The Jerusalem Ceramic Inscription
Aaron Demsky (7/12/2013)
It is exciting to have a new inscription at hand, especially one that is enigmatic, engendering and applying a wide range of expertise, educated guesses and intuition among scholars in the field. I take this opportunity, prior to seeing the publication, to add my own preliminary thoughts.
As always I am appreciative of Chris Rollston's initiative based on sound methodology comparing the paleographic evidence found in studies by Albright, Cross and Millard. The inscription was certainly written from left to right and reflects an early script, probably of the late 11th century. If the shard was found in a 10th century context, it probably means that the jar was still in use or in storage for a long period.
Shmuel Ahituv has read the inscription: mem qof peh ḥet nun
Rollston has improved the reading: mem qof lamed ḥet nun [re]sh sh[in]
As noted by several scholars, in deciphering a pre-fired incised jar inscription one should seek or expect a note of ownership or content or measurement.
I still have several unanswered questions that should be addressed before I can give a more definite suggestion and hope that the publishers provide them:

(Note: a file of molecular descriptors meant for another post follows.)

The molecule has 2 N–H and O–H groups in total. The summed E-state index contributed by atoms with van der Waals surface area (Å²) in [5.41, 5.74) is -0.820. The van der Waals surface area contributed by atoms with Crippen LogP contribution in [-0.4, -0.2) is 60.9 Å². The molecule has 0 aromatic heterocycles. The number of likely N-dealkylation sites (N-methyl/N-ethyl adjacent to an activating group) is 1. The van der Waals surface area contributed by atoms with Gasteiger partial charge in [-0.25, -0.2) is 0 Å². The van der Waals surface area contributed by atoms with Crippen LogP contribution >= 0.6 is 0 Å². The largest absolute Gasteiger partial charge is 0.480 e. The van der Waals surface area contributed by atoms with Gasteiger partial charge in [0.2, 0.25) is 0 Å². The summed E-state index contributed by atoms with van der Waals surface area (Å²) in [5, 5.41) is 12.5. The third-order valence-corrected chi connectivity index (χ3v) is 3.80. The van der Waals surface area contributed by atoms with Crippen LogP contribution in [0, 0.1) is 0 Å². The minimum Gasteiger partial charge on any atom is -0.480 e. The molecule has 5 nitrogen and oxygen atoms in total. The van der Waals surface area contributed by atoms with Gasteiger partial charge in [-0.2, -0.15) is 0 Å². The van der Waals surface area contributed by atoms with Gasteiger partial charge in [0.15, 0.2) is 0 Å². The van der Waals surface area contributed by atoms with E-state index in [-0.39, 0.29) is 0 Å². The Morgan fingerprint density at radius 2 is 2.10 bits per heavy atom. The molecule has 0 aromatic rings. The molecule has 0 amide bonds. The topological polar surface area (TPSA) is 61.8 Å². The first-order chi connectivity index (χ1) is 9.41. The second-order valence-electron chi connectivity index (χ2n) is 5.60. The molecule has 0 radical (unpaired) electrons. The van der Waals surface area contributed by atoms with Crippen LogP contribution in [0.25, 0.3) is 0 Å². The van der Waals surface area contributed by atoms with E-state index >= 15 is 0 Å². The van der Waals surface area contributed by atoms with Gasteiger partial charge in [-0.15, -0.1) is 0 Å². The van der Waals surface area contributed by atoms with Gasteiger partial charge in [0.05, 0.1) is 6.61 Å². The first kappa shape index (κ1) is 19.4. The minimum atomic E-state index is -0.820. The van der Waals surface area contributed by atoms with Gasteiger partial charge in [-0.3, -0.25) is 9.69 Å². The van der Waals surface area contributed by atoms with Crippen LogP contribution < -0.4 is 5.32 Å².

Where was this jar fashioned – in Jerusalem or in another section of the country?
What evidence is there regarding its contents – Dry measure of wheat/barley or was it a liquid measure of wine or oil?
What is the estimated size of this pithos? How many bath of 22 litres?
Judging from the picture and from Rollston's drawing, I would read the letters:
…]mem resh lamed ḥet nun [nun] [space]
This reading gives me the word lḥnn, which I understand to be: "belonging to Hanan", reminding me of the early clan of Bene Hanan located in the vicinity of Beth Shemesh and Timnah, where several early epigraphic items bearing this name were excavated. Cf. the 11th century BCE Beth Shemesh ostracon; and a 10th century incised ceramic fragment of a game board; in addition to a 10th cent inscription "[b]n/hnn" from Tel Batash. This family seemingly was part of Solomon's local administration; see I Kings 4, 9: "Ben Deqer in Makaz, Shaalbim, Beth-Shemesh and Elon Beth-Hanan.
I take the two letters - mem and resh - as completing the first word, possibly indicating a liquid content: [ḥ]mr meaning "wine" <ḥamer (Deut 32, 14; Isa 27, 2), or perhaps the dry measure, [ḥ]mr, "homer" (=10 eiphah) of wheat or barley (Num 11, 32; Lev 27, 16).
If so, we have here an ancient Hebrew inscription written in a late provincial (e.g. no word dividers, stance of nun) Proto-Canaanite style. The inscription indicates a commodity that was sent from the outlying latifundia of a Hanan to the administrative center in Jerusalem probably during the early Davidic monarchy.